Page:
Whether you’re an account based marketing (ABM) pro or an ecommerce marketing enthusiast, there’s no doubt that you spend a significant amount of time thinking about your prospective customers' pain points. And, who can blame you? Understanding these pain points can enable you to make smarter decisions at every stage of the buyer journey.
While customer pain points are key to building comprehensive buyer personas, sometimes it can be challenging to understand where and how to incorporate those pain points into your website strategy. More than that, as market conditions and buyer concerns continue to shift, it can be challenging to keep your website up-to-date to reflect the pain points that are plaguing site visitors today—not yesterday.
So, how do you infuse your website with elements that speak to visitors’ pain points? And, where should you start?
Keep reading for three tactical ways you can put your visitors’ pain points at the forefront of your website so you can start converting more.
Invest in a Codeless Solution to Make Swift Changes to Your Site
When it comes to marketing and customer pain points, change is the only constant. As market conditions shift and news breaks, buyer pain points are bound to change. This means, your site should change also. Unfortunately, for many marketing teams, making quick updates to their websites can be a tall order if the changes in question require engineering help.
To make swift changes to your site’s copy, content, and imagery it’s imperative to invest in a codeless website solution so you don’t have to engage your engineers for help. Intellimize’s visual editor allows marketers to instantly customize headlines, CTAs, imagery, themes, or copy for every web visitor without the help of a web developer. The visual editor also includes AI-powered copy suggestions to make copy creation even easier.
Leveraging a codeless tool like Intellimize can enable your marketing team to test out website variations that address new visitor pain points, as soon as they change.
Leverage Benefits over Features in Website Copy
One of the simplest ways to speak directly to visitor pain points is by leveraging benefits over features in website copy. While features typically describe what a product or service does, benefits on the other hand tell consumers how a product or service will improve their lives and fix their problems.
While both features and benefits are certainly important to buyers in the decision-making process, studies have shown that most consumers are more convinced to purchase by benefits instead of features. Additionally creating benefits-focused headlines and product descriptions can help your brand stand out against competitors that may have similar features to your own.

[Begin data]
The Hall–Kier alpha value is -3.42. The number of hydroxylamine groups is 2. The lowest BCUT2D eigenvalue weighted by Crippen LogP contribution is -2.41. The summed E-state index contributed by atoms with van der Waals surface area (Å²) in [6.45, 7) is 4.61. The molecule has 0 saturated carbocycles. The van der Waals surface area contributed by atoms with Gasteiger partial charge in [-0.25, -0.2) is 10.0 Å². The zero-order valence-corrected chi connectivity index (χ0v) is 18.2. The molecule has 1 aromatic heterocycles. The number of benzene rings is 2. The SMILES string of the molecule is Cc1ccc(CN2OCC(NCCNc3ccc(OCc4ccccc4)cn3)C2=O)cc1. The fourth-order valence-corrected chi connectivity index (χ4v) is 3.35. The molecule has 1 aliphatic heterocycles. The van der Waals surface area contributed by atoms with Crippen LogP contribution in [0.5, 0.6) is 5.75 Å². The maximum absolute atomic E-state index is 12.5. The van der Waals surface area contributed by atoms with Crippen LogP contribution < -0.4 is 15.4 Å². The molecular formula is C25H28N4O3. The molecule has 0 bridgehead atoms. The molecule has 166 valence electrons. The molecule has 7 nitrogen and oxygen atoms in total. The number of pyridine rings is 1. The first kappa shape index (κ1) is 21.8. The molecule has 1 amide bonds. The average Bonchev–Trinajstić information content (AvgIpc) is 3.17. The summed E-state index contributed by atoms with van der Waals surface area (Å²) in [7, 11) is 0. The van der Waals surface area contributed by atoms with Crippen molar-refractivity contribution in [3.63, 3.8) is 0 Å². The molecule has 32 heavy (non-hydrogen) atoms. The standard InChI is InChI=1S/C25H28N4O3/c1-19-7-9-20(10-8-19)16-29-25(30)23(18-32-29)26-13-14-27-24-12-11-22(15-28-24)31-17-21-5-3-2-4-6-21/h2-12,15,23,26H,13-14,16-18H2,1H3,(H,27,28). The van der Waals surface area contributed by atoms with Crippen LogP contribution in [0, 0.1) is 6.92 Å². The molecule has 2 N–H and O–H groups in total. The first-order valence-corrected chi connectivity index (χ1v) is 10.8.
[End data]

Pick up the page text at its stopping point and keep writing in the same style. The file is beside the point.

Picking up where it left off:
Below are two examples of how to use benefits over features depending on the type of business you work for:
Benefit-focused Website Copy Example for B2B
Customer success software brand, Zendesk, has a clever way of showcasing the advantages of its software. In the solutions tab of its main site navigation, each solution is accompanied by a corresponding benefit. Zendesk infuses a functional element of its site with value propositions that speak directly to visitors’ pain points.
Looking for more examples of how B2B companies push with benefits instead of features on their websites? Check out our blog, How B2B Brands Leverage Benefits Instead of Features to Sell More.
Benefit-focused Website Copy Example for Ecommerce
Poppi, a prebiotic soda company, has a section on each of its product detail pages (PDPs) called "Bubbles with benefits" which features icons depicting each of the product’s benefits. By touting benefits like “refines complexion” and “helps lower cholesterol” the brand targets site visitors who may be struggling to find a solution to those problems.
For more inspiration check out our blog, How Ecommerce Brands Leverage Benefits Instead of Features to Sell More.
Think Like a Healthy Skeptic
According to Rishi Rawat, Product Page Optimization Specialist at Frictionless Commerce, the key to converting more customers is appealing to what he calls a “Healthy Skeptic.”
Unlike Cynics, who according to Rawat are impossible to please, Healthy Skeptics, are willing to pay to fix their pain points. This means that by putting yourself in the shoes of your skeptical (but, convincible) site visitors, you can positively impact your bottom line. In simple terms, rather than using your website to address those that see no value in your product, instead cater to the pain points of those that are on the fence about buying.
How to Think Like a Healthy Skeptic
To start thinking like a Healthy Skeptic, ask yourself the following questions when reviewing your website copy:
- Why would this detail matter?
- Can this statement be backed up with evidence?
- Is this statement coming off as marketing speak? How can it be phrased as something a subject matter expert would say?
To learn more about how to tailor your website to meet the need of Healthy Skeptics check out our interview with Rishi Rawat.
We hope these three tips give you the inspiration you need to start tailoring your website to address your visitors’ pain points.